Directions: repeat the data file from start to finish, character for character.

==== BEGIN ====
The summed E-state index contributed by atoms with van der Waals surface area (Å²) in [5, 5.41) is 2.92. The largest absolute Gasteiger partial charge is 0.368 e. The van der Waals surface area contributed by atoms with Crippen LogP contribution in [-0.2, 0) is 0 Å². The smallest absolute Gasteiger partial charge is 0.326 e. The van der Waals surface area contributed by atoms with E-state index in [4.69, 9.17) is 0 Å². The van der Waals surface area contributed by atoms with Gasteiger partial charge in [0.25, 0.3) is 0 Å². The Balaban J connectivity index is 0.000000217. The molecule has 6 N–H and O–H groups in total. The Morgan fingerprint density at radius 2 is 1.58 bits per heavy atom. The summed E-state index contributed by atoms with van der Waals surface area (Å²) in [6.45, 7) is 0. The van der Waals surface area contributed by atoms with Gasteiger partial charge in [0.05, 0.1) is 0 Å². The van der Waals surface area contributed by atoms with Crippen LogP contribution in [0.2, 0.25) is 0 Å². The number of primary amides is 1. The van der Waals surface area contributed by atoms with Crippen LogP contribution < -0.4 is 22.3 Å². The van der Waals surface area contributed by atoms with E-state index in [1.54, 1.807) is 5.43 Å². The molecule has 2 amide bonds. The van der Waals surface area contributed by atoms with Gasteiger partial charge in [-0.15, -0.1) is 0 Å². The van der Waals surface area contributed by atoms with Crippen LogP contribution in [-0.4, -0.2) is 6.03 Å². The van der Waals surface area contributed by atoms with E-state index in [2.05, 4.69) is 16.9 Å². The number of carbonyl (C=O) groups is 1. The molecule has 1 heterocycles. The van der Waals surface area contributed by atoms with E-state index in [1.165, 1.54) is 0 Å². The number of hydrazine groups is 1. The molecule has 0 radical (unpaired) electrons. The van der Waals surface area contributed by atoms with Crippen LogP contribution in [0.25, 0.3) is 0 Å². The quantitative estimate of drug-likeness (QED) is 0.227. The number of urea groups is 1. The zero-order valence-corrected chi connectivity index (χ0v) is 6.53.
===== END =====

The summed E-state index contributed by atoms with van der Waals surface area (Å²) in [5, 5.41) is 2.92. The largest absolute Gasteiger partial charge is 0.368 e. The van der Waals surface area contributed by atoms with Crippen LogP contribution in [-0.2, 0) is 0 Å². The smallest absolute Gasteiger partial charge is 0.326 e. The van der Waals surface area contributed by atoms with E-state index in [4.69, 9.17) is 0 Å². The van der Waals surface area contributed by atoms with Gasteiger partial charge in [0.25, 0.3) is 0 Å². The Balaban J connectivity index is 0.000000217. The molecule has 6 N–H and O–H groups in total. The Morgan fingerprint density at radius 2 is 1.58 bits per heavy atom. The summed E-state index contributed by atoms with van der Waals surface area (Å²) in [6.45, 7) is 0. The van der Waals surface area contributed by atoms with Gasteiger partial charge in [0.05, 0.1) is 0 Å². The van der Waals surface area contributed by atoms with Crippen LogP contribution in [0.2, 0.25) is 0 Å². The number of primary amides is 1. The van der Waals surface area contributed by atoms with Crippen LogP contribution < -0.4 is 22.3 Å². The van der Waals surface area contributed by atoms with E-state index in [1.54, 1.807) is 5.43 Å². The molecule has 2 amide bonds. The van der Waals surface area contributed by atoms with Gasteiger partial charge in [-0.15, -0.1) is 0 Å². The van der Waals surface area contributed by atoms with Crippen LogP contribution in [-0.4, -0.2) is 6.03 Å². The van der Waals surface area contributed by atoms with E-state index in [2.05, 4.69) is 16.9 Å². The number of carbonyl (C=O) groups is 1. The molecule has 1 heterocycles. The van der Waals surface area contributed by atoms with E-state index in [1.165, 1.54) is 0 Å². The number of hydrazine groups is 1. The molecule has 0 radical (unpaired) electrons. The van der Waals surface area contributed by atoms with Crippen LogP contribution in [0.25, 0.3) is 0 Å². The quantitative estimate of drug-likeness (QED) is 0.227. The number of urea groups is 1. The zero-order valence-corrected chi connectivity index (χ0v) is 6.53.